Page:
In any physical system, when we move from short to large scales, new spacetime symmetries emerge which help us to simplify the dynamics of the system. In this letter we demonstrate that certain variations on the symmetries of general relativity at large scales generate the effects equivalent to dark matter ones. In particular, we reproduce the TullyFisher law, consistent with the predictions proposed by MOND. Additionally, we demonstrate that the dark matter effects derived in this way are consistent with the predictions suggested by MOND, without modifying gravity.

We review some general aspects about the Black–Scholes equation, which is used for predicting the fair price of an option inside the stock market. Our analysis includes the symmetry properties of the equation and its solutions. We use the Hamiltonian formulation for this purpose. Taking into account that the volatility inside the Black–Scholes equation is a parameter, we then introduce the Merton–Garman equation, where the volatility is stochastic, and then it can be perceived as a field. We then show how the Black–Scholes equation and the Merton–Garman one are locally equivalent by imposing a gauge symmetry under changes in the prices over the Black–Scholes equation. This demonstrates that the stochastic volatility emerges naturally from symmetry arguments. Finally, we analyze the role of the volatility on the decisions taken by the holders of the options when they use the solution of the Black–Scholes equation as a tool for making investment decisions.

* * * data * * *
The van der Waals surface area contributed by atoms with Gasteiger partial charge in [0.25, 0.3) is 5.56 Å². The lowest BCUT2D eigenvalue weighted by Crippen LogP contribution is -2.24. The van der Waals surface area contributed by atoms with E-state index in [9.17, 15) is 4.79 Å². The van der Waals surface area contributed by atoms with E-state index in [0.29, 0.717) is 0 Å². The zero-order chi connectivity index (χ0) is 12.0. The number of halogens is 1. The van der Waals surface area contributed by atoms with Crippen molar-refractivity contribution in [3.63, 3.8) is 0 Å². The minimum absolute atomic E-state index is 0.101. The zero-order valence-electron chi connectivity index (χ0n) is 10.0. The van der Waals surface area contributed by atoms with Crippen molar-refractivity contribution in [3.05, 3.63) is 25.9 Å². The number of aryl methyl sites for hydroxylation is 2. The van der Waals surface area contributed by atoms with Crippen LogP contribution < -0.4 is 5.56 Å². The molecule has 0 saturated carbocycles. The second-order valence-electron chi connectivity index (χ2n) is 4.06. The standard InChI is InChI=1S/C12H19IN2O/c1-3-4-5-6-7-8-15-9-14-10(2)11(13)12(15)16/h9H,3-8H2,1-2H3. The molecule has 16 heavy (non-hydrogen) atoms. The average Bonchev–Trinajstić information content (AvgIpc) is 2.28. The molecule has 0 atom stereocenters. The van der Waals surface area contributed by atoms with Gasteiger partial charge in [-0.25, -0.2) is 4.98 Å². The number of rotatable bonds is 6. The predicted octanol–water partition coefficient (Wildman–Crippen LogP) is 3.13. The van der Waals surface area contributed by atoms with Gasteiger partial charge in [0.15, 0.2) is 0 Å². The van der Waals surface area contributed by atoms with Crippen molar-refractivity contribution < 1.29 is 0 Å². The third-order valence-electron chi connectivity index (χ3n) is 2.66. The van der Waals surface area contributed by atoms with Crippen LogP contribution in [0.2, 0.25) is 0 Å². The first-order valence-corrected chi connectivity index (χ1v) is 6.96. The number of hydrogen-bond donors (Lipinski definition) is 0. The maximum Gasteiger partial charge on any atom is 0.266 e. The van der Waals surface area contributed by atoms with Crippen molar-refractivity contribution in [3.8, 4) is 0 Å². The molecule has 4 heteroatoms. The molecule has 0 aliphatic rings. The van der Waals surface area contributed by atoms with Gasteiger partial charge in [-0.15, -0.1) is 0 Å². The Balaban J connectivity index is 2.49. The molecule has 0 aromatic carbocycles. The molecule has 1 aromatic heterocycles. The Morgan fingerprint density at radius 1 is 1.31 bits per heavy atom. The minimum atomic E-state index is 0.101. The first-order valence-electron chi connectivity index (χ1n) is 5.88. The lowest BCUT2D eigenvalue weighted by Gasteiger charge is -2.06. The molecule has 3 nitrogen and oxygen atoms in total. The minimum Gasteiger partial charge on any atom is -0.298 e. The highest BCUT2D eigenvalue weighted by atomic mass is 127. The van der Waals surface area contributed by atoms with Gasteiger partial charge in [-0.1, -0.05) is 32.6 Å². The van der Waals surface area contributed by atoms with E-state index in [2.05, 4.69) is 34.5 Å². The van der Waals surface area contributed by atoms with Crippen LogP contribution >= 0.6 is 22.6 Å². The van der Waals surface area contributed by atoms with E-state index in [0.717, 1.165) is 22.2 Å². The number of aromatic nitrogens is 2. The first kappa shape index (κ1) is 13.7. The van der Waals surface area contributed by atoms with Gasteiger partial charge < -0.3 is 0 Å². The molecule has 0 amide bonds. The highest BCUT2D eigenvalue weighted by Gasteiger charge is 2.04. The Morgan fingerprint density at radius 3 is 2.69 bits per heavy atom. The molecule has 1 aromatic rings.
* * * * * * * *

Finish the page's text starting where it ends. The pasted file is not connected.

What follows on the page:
In the paper carried out by Wenjun et al. [Phys. Rev. A 95, 032124 (2017)], a generalization of the James effective dynamics theory based on a first version of the James method was presented. However, we contend that this is not a very rigorous way of deriving the effective thirdorder expansion for an interaction Hamiltonian with harmonic timedependence. In fact, here we show that the thirdorder Hamiltonian obtained by Wenjun et al. is not Hermitian for general situations when we consider time dependence. Its nonHermitian nature arises from the foundation of the theory itself. In this comment paper, the most general expression of the effective Hamiltonian expanded up to third order is obtained. Our derived effective Hamiltonian is Hermitian even in situations where we have time dependence.